Monday, December 7, 2009

On set effects for "Killer Hoo Ha."

This past week we worked on the set of "Killer Hoo Ha," a low budget horror film that Fangoria is involved with. The shoot took place at The Carriage House at Glen Cove Mansion, on Long Island. This is the same place that "Ghost Hunters" went to one season and investigated because it's allegedly haunted. The place was extremely creepy and we all had to sleep there. Supposedly, people would see billiard balls moving across the pool table in the rec room--the same rec room down the hall from my room. Shudder.

Anyway, Fangoria had a crew on set shooting a documentary that focused on "how to make low budget horror films." Basically, we were trying to shoot a feature length genre flick in 7 days. Do not attempt to do this if you wish to keep your sanity. In addition, do not drink to excess each night of the shoot with the rest of the cast and crew.

The pictures featured here were makeups done very quickly on set and were inexpensive to create. Later, I'll post some pics of the more involved makeups that were done.
Here, you'll see some pics of a slashed throat that were done with derma wax, or mortician's wax. Now the key is to lay down a layer of spirit gum first so that the wax will adhere to it and remain in place. Then you sculpt the piece on the actor, seal it with rigid collodion, paint it and seal it with a neutral set powder. Not baby powder, because it will make it lighter. Then you add fake blood. Looks good, is fast to do and very cheap.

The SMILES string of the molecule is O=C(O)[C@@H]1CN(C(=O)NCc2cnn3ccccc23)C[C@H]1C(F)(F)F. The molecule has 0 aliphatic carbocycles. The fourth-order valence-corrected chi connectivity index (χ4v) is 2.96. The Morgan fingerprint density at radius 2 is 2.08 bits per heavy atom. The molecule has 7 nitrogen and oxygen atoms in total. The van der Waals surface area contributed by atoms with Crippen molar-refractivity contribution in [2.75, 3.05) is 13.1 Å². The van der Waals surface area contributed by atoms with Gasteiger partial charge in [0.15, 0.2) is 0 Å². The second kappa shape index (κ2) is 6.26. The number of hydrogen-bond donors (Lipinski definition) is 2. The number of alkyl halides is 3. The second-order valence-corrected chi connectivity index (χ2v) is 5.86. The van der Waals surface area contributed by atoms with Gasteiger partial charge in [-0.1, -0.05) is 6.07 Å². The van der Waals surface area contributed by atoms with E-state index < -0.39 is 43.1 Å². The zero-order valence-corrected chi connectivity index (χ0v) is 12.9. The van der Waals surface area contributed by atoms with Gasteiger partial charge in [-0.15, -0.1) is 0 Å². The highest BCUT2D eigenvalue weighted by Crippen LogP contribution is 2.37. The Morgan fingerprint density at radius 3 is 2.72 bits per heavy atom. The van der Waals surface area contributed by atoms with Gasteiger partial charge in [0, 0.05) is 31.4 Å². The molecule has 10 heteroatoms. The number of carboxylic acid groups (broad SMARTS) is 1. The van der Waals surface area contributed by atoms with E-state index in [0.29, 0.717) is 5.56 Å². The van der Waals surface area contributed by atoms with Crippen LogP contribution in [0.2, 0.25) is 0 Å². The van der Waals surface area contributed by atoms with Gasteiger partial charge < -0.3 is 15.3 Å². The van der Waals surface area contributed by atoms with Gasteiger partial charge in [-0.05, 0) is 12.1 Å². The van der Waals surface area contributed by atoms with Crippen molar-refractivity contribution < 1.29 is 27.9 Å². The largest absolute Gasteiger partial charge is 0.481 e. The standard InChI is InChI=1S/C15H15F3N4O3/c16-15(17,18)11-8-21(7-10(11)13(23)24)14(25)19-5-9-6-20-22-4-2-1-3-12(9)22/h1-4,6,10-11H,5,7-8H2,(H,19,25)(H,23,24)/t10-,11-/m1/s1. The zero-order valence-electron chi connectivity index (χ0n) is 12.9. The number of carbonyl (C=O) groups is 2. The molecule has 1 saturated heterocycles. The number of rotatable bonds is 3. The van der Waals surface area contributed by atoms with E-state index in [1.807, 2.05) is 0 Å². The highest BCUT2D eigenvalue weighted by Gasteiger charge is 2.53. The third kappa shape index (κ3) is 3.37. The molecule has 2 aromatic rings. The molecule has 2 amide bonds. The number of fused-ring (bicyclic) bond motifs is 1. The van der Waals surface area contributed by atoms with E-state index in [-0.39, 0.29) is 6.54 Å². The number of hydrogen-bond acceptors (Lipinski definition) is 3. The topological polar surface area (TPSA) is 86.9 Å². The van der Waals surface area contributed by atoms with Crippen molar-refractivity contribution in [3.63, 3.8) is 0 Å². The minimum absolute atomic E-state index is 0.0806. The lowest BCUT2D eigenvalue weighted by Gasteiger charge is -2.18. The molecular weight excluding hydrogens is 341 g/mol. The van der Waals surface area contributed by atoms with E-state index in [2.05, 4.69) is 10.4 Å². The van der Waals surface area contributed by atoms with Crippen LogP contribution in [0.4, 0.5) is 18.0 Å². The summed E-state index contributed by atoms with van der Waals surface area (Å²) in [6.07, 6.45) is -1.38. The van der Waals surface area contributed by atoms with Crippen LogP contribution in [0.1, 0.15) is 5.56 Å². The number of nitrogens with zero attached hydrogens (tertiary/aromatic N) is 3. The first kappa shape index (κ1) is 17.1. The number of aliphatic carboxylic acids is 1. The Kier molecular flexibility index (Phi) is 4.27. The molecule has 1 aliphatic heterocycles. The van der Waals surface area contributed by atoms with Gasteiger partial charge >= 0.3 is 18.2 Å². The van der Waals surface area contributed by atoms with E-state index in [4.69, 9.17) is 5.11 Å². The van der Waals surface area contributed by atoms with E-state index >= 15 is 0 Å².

Next, we have some pics of body wounds done on two actresses. Basically the bruises were created with yellows and purples. Best to use a stipple sponge. Create mottling effects with the colors and blend them in lightly with a finger or sponge. I also added some cigarette burns. These were made by applying a layer of latex, then tissue paper and the latex again. I tear the top layers, creating a nice little hole. Then I color them in with reds and blacks, add some coffee grounds for texture too.

Lastly, here's a picture of a scar done on film star/pro wrestler Brimstone, who is basically the film's leatherface, except for the mask made of human flesh and the fact that he scowls a lot. The scar was made with rigid collodion, straight out of the bottle. Easy! Note: never tell a pro wrestler that you know for a matter of fact that wrestling is fake...


1 comment:

  1. Wow, that scar is dead-on. The work here is excellent!

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